101 Estimated total value of school-houses

$573,510 00 Pupils enrolled in the schools. ......

57,433 Male teachers employed....... Average wages. ...........

$42 50 Female teachers employed. .....

611 Average wages. ...........

$42 50 Amount of State School Fund....

....$1,050,000 00 Number of illiterate children........

92,105 Legal school age......

.........6 to 21 .... 6 to 21 Average cost for schooling for each scholar...

$12 815 Total receipts for school purposes...........

... $678,473 52 Total expenditures..

.... $579,502 26

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MAINE.

HON. WARREN JOHNSON, State Superintendent of Common Schools, was born December 24, 1830. He fitted for college at Farmington Academy, and entered Bowdoin College in 1850, graduating in 1854. He then served one year as Principal of Foxcroft Academy, and two years as Tutor in Bowdoin College. In the fall of 1857 he established what is now known as “ Johnson Family School for Boys," at Topsham, of which school he continued in charge until appointed to his present position in April, 1868. He was re-appointed State Superintendent in 1871, and again in 1874.

EDUCATION IN PAST YEARS.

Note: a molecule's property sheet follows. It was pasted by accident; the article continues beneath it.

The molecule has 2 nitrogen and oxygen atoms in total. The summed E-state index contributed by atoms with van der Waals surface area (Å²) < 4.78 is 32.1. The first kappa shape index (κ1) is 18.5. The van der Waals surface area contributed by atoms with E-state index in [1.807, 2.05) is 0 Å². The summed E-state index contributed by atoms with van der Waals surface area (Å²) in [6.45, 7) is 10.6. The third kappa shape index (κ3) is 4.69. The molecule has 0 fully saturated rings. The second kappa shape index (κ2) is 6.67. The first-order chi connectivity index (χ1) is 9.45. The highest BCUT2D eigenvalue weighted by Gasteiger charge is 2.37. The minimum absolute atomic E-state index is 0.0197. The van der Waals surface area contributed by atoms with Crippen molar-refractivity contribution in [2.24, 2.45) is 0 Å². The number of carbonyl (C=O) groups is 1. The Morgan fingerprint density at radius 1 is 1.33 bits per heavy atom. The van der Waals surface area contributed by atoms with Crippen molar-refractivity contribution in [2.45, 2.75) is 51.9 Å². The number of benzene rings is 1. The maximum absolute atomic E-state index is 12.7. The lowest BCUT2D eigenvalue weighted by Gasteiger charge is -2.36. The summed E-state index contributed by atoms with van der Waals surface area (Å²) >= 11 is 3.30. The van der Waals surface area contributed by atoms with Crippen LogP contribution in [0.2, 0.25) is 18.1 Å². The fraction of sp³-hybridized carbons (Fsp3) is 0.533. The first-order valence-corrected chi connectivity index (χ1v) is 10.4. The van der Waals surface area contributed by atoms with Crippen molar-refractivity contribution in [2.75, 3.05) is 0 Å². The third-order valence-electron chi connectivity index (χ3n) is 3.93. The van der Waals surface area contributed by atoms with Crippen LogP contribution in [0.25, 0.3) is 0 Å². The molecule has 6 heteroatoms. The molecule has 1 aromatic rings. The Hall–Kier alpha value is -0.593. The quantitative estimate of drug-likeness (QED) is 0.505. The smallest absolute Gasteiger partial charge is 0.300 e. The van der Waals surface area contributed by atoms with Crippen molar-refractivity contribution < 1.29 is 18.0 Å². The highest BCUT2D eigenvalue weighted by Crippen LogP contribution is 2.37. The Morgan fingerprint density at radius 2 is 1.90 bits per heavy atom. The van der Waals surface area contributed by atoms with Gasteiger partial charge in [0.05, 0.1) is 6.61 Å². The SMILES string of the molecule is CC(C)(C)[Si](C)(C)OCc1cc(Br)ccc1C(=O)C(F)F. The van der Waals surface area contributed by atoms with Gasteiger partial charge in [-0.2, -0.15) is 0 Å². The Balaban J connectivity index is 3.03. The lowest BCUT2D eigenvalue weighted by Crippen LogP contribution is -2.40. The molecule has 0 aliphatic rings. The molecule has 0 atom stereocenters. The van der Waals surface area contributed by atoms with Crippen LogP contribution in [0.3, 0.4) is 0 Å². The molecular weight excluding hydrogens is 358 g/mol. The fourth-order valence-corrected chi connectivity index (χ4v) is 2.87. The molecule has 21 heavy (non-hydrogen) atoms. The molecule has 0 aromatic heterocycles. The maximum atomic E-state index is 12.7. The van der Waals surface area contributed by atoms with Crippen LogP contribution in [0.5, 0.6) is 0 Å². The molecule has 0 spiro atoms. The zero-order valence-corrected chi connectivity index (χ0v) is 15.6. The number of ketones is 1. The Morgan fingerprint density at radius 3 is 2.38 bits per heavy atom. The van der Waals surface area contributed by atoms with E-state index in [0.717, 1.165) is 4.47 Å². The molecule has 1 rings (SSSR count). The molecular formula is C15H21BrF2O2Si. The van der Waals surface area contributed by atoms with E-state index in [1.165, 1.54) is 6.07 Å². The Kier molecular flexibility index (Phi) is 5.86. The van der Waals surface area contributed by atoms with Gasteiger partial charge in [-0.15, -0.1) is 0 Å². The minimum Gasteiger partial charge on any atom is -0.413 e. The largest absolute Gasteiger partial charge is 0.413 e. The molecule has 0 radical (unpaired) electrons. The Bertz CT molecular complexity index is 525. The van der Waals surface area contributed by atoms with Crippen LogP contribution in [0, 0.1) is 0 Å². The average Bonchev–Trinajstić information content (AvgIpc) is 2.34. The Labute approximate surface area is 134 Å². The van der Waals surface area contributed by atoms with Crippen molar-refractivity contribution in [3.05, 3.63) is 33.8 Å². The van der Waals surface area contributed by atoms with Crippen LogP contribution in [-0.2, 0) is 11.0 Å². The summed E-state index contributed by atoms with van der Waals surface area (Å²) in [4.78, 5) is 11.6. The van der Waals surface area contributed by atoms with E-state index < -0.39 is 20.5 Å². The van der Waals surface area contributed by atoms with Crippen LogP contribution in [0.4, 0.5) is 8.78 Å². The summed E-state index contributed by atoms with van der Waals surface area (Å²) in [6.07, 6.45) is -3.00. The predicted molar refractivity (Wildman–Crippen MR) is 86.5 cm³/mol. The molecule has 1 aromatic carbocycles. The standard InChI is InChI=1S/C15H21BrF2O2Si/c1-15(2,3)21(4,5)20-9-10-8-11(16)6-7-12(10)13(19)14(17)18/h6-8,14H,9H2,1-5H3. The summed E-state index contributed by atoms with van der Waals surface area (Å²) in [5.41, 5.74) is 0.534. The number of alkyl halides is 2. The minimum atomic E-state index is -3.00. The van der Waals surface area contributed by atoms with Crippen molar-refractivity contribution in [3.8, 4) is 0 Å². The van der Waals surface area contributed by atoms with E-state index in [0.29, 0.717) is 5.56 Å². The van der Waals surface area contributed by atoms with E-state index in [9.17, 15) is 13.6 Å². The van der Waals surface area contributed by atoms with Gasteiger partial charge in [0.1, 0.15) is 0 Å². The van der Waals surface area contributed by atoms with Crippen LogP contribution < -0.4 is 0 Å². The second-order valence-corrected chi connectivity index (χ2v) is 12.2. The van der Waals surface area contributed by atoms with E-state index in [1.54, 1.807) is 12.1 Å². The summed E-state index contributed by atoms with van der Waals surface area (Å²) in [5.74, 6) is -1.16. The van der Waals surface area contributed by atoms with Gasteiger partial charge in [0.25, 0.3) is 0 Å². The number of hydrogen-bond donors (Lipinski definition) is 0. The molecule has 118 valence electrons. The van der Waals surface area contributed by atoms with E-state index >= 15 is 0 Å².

The first Constitution of Maine (1820), stipulated that the several towns should provide, at their own expense, for the maintenance of public schools, academies, seminaries of learning and colleges. Upon the following year the Legislature required the towns to raise a school tax, which amounted to at least forty cents for each inhabitant. This fund was apportioned under local agents appointed by each town, for the support of public schools, "equally free and accessible to all between the ages of four and twenty-one years.” Superintending committees exercised a general supervision of school affairs. In 1825, the selectmen were required to make returns once in three years to the Secretary of State, of the number of school children, the number in actual attendance, and the amount expended for school purposes in their respective towns. In 1828, twenty townships of the State lands were set apart to be sold for the establishment of a permanent School Fund. In 1834, towns were permitted, by legislative enactment, to dispense with local agents, and place all their schools under one Board. In 1846, a State Board of Education was instituted, and the first Teachers' Institute was held. These, however, continued in existence only a few years. The State Teachers' Association had been organized eight years before. In 1863, a State Normal School was opened at Farmington. Two years later a second one was founded at Castine. In 1869, the office of County Supervisor was established, but subsequently abolished.